• Prenatal and postnatal exposure (true for all drug exposure)

    • Delinquency and antisocial behavior (controlling for birth weight, parental IQ, quality of home environment, SES)


    Clinical Implications

    • Take careful prenatal exposure histories

    • Different response pattern to treatments

    • Stable, nurturing home buffers effects of alcohol

    • exposure


    Brain Injury as a Risk Factor for Psychopathology

    Symptoms of closed head injuries:

    • Cognitive:

      • confusion, poor concentration, inability to follow directions or answer questions, amnesia, loss of consciousness

    • Medical:

      • headaches, nausea, vomiting

    • Sensory:

      • dizziness, poor coordination or loss of balance, alterations in vision or hearing (seeing stars, ringing ears

    • Psychological:

      • irritability, changes in personality, emotions inappropriate for context


    Assessment of closed head injuries

    • Past:

    • Sideline assessments of concussive symptoms

    • Present :

    • Comparison with baseline administration of standardized neuropsychological tests


    1) Nontraumaticbrain injuries

    Causes:

    Susceptibility

    Low birth weight

    Prematurity

    Prenatal teratologicalexposure

    Exposure to maternal cortisol

    Restricted blood flow through umbilical artery

    Nutritional differences

    Insufficient oxygen supply

    • Males

    • ADHD (and greater severity)

    • Low SES

    • Poor parental supervision

    • (ADHD—> poor supervision—> brain injury

    • injury)

    Equifinality and multifinality of outcomes

    *Archives of Disease in Childhood, 2001


    2) Traumatic brain injury (TBI)

    • Focal--translational force applied along brain’s linear axis

    • Diffuse--rotational forces applied in angular movement around brain’s center of gravity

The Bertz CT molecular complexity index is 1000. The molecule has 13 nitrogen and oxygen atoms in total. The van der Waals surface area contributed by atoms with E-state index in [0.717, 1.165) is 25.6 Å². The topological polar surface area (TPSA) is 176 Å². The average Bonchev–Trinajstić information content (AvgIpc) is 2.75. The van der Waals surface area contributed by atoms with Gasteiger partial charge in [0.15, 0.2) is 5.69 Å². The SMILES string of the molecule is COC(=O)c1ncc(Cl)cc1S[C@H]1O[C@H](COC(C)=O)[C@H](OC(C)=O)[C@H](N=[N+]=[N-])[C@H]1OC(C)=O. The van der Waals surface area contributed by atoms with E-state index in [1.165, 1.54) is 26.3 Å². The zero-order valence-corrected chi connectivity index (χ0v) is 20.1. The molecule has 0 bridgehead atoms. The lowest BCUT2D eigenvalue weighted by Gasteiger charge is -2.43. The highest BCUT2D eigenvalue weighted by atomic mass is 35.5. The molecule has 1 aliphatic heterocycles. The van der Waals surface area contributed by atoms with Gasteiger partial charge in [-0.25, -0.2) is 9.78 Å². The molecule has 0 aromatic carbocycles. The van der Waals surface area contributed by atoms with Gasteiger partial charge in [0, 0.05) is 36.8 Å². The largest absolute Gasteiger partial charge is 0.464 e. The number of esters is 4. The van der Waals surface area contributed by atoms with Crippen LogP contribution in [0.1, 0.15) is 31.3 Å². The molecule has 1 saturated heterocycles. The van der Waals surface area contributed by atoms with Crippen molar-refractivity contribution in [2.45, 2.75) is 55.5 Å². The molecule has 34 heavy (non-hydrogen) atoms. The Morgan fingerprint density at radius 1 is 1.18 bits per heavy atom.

a. Small hemorrhages on overall surface of the brain

    b. Coup/contrecoup-rebound effect on opposite side

    a. Head strikes against broad object, diffusing force across the surface of the skull

    b. Shearing strain on brain, tearing axonal tissue

    c. Most common form of head injury, producing concussions


    • Secondary injuries:

    a. Edema--swelling

    b. global tissue damage


    Hypoxia-- using Glasgow Coma Scalereduction in oxygen supply

    • Toxic accumulation of calcium in cells

    • Apoptosis--programming death of neighboring cells

    • Accumulation of cell loss over weeks produces behavioral

    • deficits

    • Common complication of preterm infants

    • Factors related to hypoxia: developmental maturation of

    • neural tissue, duration and degree of hypoxic exposure, degree of neuroprotective factors

    • Sequence following hypoxia: cognition/behavior impairments, motor incoordination

    • Ischemia (reduced blood supply to cell) potentiates hypoxia effects

    • ADHD risk even in absence of marked neurological dysfunction


    Role of genes in brain injury using Glasgow Coma Scale

    E4 allele confers vulnerability for development of Alzheimer’s and TBI for adults but protection for children

    Mediational model of schizophrenia:

    Genetic heightened sensitivity to hypoxic event  hypoxia schizophrenia

    3) ADHD and schizophrenia: vulnerability of dopaminergic system to hypoxic insult

    4) Female brains less vulnerable to ischemia/

    hypoxia-induced damage

    5) Moderating variables: exacerbation of preexisting pathology, reaction of child/family to loss of

    function, PTSD formation

    6) High family functioning protects against the effects of brain injury (moderational model)

    7) Ritalin less effective for hypoxia/TBI-induced ADHD


    Fin using Glasgow Coma Scale